There is not often much mention of psychology or psychiatry in relation to politics in the wider discourse, but I was luckily able to gain such insight today after a drop-in session at a stress relief centre in London.
One strong relation between politics and psychology/psychiatry is the excessive use of drugs in psychiatry, when evidence demonstrates that in the long term anti-depressants and other drugs are not nearly as effective at solving mental health problems as therapy and direct help. In fact, an acquaintance of mine told me she had actually experienced anxiety-related tremors as a side effect of a drug supposedly designed to cure significant anxiety and/or depression. The excessive use of drugs and the over-reliance of the medical model in the management and understanding of depression, anxiety, schizophrenia, bipolar disorder etc. is down to the influence and lobbying of large pharmaceutical companies and private healthcare providers (e.g. GE Healthcare and GlaxoSmithKline) not just in Britain and the USA but also many other countries; many drugs are produced privately by companies primarily seeking to make a profit rather than in the actual interests of patients they intend the drugs to be sold to, or the doctors who need to prescribe such drugs. I also believe that the same influence of the large pharmaceutical companies was a factor in the prohibitions of cannabis and psychotropic mushrooms across most of the world, even though these are naturally-growing herbs when anti-depressants, beta-blockers etc. are all artificial and produced with chemicals, hence the nasty side effects of many psychiatric drugs.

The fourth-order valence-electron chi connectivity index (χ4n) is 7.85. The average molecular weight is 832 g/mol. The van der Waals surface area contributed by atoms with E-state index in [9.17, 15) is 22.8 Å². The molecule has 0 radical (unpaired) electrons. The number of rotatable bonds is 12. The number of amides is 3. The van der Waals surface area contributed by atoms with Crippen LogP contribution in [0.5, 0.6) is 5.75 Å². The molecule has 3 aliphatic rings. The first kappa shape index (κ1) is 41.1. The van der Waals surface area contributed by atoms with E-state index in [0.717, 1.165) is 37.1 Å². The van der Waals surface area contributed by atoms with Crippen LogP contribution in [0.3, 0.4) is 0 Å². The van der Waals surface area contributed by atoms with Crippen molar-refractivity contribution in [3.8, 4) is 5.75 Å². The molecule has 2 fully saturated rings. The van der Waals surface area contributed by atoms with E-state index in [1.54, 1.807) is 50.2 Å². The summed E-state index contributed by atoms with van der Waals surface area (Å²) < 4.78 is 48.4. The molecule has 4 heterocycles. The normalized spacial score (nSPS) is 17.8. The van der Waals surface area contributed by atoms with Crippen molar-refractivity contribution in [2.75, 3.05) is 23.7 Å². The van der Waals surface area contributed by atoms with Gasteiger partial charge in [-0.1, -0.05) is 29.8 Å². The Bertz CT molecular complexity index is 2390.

Meanwhile, there needs to be more concentration, both in politics and psychology, on long-term solutions and tackling the root causes of issues like these-but our political system is fundamentally too focused on short-term issues rather than long-term issues. Medical doctors (GPs, in particular) should also not be involved in curing psychological illnesses of any type-they are inclined to use the medical model naturally (instead of the psychosocial model which is much more effective) because they are primarily trained to treat physical illness-not mental illness. Therefore, the influence of psychologists, and especially psychotherapists, needs to be increased in the field of psychiatry and solutions to mental health problems.
Relating back to politics, my wish for long-term solutions to pressing problems, and wanting to change the political culture rather than just a few politicians, explains why I am a loyal supporter of the Green Party, and why the Green Party is still polling an average of 6% despite a relative media blackout by the BBC and many newspapers (although the blackout is whitening up, slowly but surely) in election polls. We Greens are focused on long-term solutions to Britain's problems, not just the issue of artificial climate change. UKIP, despite its current high polling, will, like the SDP of the 1980s, turn out to be nothing more than a drug, politically, albeit one with long-term, harmful side effects, which the SDP exacted on the LibLabCons even after they merged into the Liberal Democrats in 1988.